And that brings us to the big lesson the GOP should take from the entire Trump affair: There is another side to the Republican Party, one that the GOP has tried to ignore, and can ignore no longer. It’s a side of the party that has learned to distrust its leaders on immigration, to be suspicious of a turbo-charged capitalism that threatens their way of life. And it may be a side of the party that is needed to return the GOP to presidential victories. It is the forgotten part of the Nixon-Reagan coalition. And by being ignored, it has turned angrier and more toxic.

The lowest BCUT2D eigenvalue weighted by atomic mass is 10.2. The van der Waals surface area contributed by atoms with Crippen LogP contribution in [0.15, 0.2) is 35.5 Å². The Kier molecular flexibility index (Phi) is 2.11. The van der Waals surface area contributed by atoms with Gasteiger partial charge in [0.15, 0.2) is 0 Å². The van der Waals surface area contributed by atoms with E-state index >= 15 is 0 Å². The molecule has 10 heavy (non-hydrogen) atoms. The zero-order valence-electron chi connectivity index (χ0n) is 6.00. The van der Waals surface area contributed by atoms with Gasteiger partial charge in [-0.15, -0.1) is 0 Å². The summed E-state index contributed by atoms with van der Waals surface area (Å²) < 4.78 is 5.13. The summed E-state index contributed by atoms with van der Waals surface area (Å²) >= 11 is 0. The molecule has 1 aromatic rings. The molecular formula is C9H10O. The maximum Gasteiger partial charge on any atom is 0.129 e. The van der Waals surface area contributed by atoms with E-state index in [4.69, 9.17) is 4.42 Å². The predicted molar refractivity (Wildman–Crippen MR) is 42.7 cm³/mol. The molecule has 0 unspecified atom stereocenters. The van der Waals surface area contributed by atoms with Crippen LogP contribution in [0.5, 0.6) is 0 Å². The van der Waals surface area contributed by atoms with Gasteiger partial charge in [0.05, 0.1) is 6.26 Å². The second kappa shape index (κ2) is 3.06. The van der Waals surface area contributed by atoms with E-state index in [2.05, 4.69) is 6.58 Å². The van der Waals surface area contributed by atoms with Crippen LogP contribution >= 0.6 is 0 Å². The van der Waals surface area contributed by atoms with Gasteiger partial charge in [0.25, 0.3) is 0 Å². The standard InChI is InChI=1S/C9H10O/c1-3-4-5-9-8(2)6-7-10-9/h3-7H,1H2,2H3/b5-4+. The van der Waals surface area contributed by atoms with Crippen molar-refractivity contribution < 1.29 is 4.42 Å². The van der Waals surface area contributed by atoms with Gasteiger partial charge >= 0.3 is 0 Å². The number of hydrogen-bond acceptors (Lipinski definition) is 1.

But whoever eventually vanquishes Trump will still have to address the Trump phenomena. The billionaire has energized a large block of disaffected white voters who feel betrayed by the establishment of both parties and lost in an increasingly globalized economy. But he has also alienated huge swaths of the electorate with his angry rhetoric about immigrants and Muslims. Whoever gets the GOP nomination will have to figure out how to keep Trump’s supporters in the fold and get them out on Election Day to defeat Clinton in key swing states where the Democratic nominee is likely to dominate among women and other key demographic groups.
A menu of supply side tax cuts that deliver huge benefits to the wealthy and big corporations won’t do it. It’s not clear what will. Even if Trump falls, Republicans will still have a big Trump problem.